Recruiting the right IT talent can be daunting. Larger firms have the benefit of pools of HR managers who like anyone, bemoan their station having to sort through the mountains of resumes, the hours of interviews, and passing the information to the right people for their input. But what about a smaller firm without the endless supply of HR managers? Hiring for IT in a small tech startup needs another word, something between north of daunting but just south of impossible. Luckily there are a growing collection of start-up / entrepreneur veterans with advice to give. Michael Overell has compiled a few pro-tips and is the CEO and co-founder of RecruitLoop, an online recruitment marketplace based in San Francisco and Australia. He is a former McKinsey Consultant.

Although hiring is difficult it can be extremely challenging with startups that have little information about market conditions but are compelled to be competitive for critical talent. Some are guilty of looking no farther than what is on the resume only to be shocked with a bad culture fit. Startup recruiting has therefore fallen into a rut of hiring people that are “similar” in work culture but now face a lack of diversity. Overell claims the key is looking past the shortcoming every startup has by realigning their outlook at the talent market to accelerate your growth curve.

The first key is understanding the role that you need to hire for – what exactly do you want someone to do and what specifically does success look like? Too many startups look for senior software engineer then expect them to do mid-level duties. Or posting for an office manager when they are really looking for an HR coordinator.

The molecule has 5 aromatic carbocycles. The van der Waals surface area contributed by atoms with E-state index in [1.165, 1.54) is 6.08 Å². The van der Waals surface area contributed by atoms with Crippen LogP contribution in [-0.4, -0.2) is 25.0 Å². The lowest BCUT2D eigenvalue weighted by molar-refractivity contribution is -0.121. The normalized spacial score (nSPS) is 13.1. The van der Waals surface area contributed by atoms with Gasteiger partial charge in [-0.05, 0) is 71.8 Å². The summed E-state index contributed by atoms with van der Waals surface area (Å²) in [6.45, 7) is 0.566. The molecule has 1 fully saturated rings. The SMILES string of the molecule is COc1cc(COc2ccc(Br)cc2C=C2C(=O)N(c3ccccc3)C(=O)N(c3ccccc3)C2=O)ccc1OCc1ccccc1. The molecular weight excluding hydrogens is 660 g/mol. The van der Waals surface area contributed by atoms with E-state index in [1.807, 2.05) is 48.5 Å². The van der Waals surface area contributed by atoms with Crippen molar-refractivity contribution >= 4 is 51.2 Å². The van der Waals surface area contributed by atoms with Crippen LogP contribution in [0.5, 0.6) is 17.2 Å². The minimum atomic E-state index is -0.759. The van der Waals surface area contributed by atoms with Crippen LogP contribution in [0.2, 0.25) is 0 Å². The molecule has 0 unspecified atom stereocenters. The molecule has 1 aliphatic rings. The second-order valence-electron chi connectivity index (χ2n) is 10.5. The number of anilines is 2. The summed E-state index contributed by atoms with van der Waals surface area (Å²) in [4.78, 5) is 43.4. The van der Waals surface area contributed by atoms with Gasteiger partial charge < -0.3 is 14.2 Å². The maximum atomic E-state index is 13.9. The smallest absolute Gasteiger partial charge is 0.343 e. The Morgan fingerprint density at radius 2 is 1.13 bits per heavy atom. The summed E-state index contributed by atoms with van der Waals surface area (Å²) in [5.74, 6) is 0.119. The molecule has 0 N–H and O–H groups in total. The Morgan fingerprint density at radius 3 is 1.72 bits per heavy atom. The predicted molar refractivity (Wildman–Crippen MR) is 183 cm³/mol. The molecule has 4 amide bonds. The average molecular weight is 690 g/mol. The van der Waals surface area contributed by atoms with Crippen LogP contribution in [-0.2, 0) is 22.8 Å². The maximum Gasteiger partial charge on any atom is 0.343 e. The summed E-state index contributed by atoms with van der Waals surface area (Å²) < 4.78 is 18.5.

Often times this mismatch is from the simply misinterpretation of a job title and the associated responsibilities. Hiring someone to lead a sales process with the term “lead hacker” will get different results from a “sales hacker”, startup language but very different job descriptions. Beyond job titles, the most critical factors to finding and keeping the right talent is having a comprehensive list of what you expect them to do.

Overell also advises to hire for team strength, not just to fill a talent vacancy. Prioritizing hiring and hiring for strength means you have to take a hard look in the mirror honestly identify your team’s own weaknesses. Identify the holes in your team’s abilities, or what are is your cofounder doing that they really hate? What is no one doing because no one has any idea where to start? What’s falling off people’s plates because there isn’t enough time to complete them? Hire to fill the gaps and strengthen the team

Finally, you must know the hiring market you are competing with when you are calculating someone’s salary. Where is your firm located? Consider you will have to pay more for a developer in Seattle than Boston because you are competing with Microsoft, Google and Amazon. As always, supply and demand apply, “the fewer candidates there are in comparison to the number of companies hiring for that kind of role, the more you’ll have to pay.”